Feb 12, '03Occupation: RN, BSN-ER Joined: Apr '02; Posts: 152; Likes: 6okay i com back after two days off ---we got new IV pumps had to go to training for them but they are nice. In class they said tubing etc will be basically the same except the ports have luer locks -still no problem , safer right? I come in the middle of the entire state visiting our er Tuesday night to find the entire sytem of starting IV from hepwell to bag is all new and difficult to work with-everythhing screws into the other parts. Ever try to hold pressure above the site(Don't like to make messes ya know)untwist the cap off the hepwell and turn it into the catheter without spinning the catheter and or the iv sit en process. They also took away our syringes. Gave us these syringes w/o needles we have to open two packages one had a port the has a sharp point that accesses the NS vials but not the medicine tubes. So ya need to open another needle and syringe for that.We had these 10cc syringes that were needleless and had a blue arrow that would punture both vials and tubes and they were attatched so it wsa only one package to open.
I'm all for safety and I truly llike the luer locks but I'm thiking someone didn't gofrom the beginning to the end on this whole thing. It's a lot more time spent grabbing and opening and putting things together then before . Shouldn't ther be a balance between safety and nurses time spent get the product ready ? Sorry I had to vent went to sleep on this and still woke up frustrated.
Feb 12, '03Occupation: critical care Joined: Sep '02; Posts: 182; Likes: 1I voted for other because my frustrations come from a combination of sources. My primary frustration comes from the fact that ancillary departments say they can't do something, or require nursing to do something and we just historically and always do it, so that care is accomplished......examples would be:
Lab results don't appear in the computer. Labs were sent by previous shift. No pending notice is in the computer so you call lab. They say thelab was cancelled and you need to re-enter it and redraw. You do so and lo and behold the previous result appears. The lab then calls and yells at you and wants to know who drew the new lab test and why. You respond because you told us to.!!! Then you need to get everyone involved in looking at the issue, but it doesn't seem to change.
Another example...you go for an item in the utility room. There are none....you call for the supply and they say the hospital is out of it. You ask for th esubstitute item and are told there isn't one. You send an aide around looking for th eitem to care for your patient from other departments. An hour later you have what you needed. You follow the steps to fix the process and you encounter the same difficulty on another item 1 hour later.
This problem that recurs with most departments drains you, so that when you have to deal with the difficult families it just tips you over the edge. If the original issues hadn't happened the family problem wouldn't drive you as crazy.
You control some of the issues on a local/unit level on an as needed basis but it comes back constantly. You attempt to deal with it through administrative routes to truly 'fix' the problem, but after the run around you get from other departments looking out for their turf and workload you finally either give up or go nuts-knowing that it will come back to you because you're the one there taking care of the patient.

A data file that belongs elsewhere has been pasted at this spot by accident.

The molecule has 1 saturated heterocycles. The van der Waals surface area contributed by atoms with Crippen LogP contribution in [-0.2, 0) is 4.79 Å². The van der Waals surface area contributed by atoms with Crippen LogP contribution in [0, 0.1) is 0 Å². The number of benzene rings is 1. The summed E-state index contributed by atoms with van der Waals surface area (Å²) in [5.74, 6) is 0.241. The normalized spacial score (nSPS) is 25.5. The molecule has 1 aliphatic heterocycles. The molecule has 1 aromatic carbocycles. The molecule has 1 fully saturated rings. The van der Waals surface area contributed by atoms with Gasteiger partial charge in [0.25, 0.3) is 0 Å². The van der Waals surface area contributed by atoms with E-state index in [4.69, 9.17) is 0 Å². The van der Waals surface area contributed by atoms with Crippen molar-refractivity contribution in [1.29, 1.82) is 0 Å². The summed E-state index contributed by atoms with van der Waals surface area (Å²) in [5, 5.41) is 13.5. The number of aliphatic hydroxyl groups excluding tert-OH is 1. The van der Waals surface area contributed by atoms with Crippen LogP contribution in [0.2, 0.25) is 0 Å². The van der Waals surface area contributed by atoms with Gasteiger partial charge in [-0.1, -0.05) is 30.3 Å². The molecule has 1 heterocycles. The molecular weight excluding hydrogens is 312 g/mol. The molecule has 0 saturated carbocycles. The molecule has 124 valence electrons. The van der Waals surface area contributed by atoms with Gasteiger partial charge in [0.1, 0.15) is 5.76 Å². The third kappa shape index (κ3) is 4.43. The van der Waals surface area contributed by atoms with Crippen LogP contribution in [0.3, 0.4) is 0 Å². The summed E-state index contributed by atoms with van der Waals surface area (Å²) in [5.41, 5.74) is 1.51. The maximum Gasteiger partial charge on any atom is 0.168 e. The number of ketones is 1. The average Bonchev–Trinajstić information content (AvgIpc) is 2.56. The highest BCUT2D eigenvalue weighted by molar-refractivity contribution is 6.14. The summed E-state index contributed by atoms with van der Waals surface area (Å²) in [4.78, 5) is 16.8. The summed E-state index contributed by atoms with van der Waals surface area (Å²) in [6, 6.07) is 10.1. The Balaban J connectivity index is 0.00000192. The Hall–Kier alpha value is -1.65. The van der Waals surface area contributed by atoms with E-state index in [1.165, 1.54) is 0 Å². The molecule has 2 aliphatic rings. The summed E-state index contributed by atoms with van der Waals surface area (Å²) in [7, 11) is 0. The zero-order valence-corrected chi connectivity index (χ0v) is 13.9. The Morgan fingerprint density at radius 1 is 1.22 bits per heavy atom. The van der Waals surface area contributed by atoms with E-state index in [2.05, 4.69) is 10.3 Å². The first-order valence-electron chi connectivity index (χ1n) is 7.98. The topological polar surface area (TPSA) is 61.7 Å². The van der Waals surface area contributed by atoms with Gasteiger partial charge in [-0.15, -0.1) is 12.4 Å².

So what category is it? Other.......I guess my frustration is that the issues of other departments tend to culminate at the end point-which is patient care....and the way to fix or control the problem is not in my hands but elsewhere and I can't see the improvements fast enough.
Mar 4, '03Joined: Mar '03; Posts: 34; Likes: 15Paperwork, without a doubt. We do double entry on a lot of stuff. Vitals on the nurse flow sheets AND on the graphic sheet in the chart; fingerstick results on flowsheet, glucose record and on the MAR etc.
Mar 5, '03Occupation: RN in Emergency Room Nightly Joined: Jan '03; Posts: 757; Likes: 1I have to vote for families also!!!!
Major frustration when you go to call in a patient into the ER area and 20 family members insist on accompanying the patient into the small room. Are they allowed the same privileges at the doctors' office? Even when you tell them only 2 visitors at a time, they all eventually slither back into the room!
Seems we have a strange phenomena here also...everyone who comes to visit our ER is related to the 4 other patients in the next bays over yonder. Therefore, you have visitors and patients running through all the bays comparing illnesses of great grandma and yeah well you think you're bad, Aunt Bessie had that all week...on and on..WHERE DID I LOSE CONTROL!!!
Sometimes I actually think they come in the same car!
Also why is it that the visitors demand a cup of coffee when they hit the doors! We have a coffee machine in the waiting room area but they complain it costs $.50 a cup! Dunkin Donuts is also down the street, people!!! I KNOW I'm not a waitress because I don't get tipped!!!
I just don't know how you all do it on the floors...with the same family members days on end! God Bless You All!! At least I can see the light at the end of the tunnel and know I won't have to put up with the same repeaters for a day or two but day after day??? NO WAY!!!
Mar 11, '03Joined: May '01; Posts: 12,084; Likes: 15,929Answering the phone. . . phone calls. . . .
Which is one reason I work nights.
Mar 19, '03Occupation: RN Joined: Feb '03; Posts: 198; Likes: 4I wanted to put all of the above, but it wasn't an option. co-workers would be last on the list, because I feel we are all privates in this trench warfare job. Admin.--definetly a problem. Patients and family are number 2! why do some act as if they've just checked into a day spa!? I guess I'm just tired of people, tired of mursing, tired of the same old.......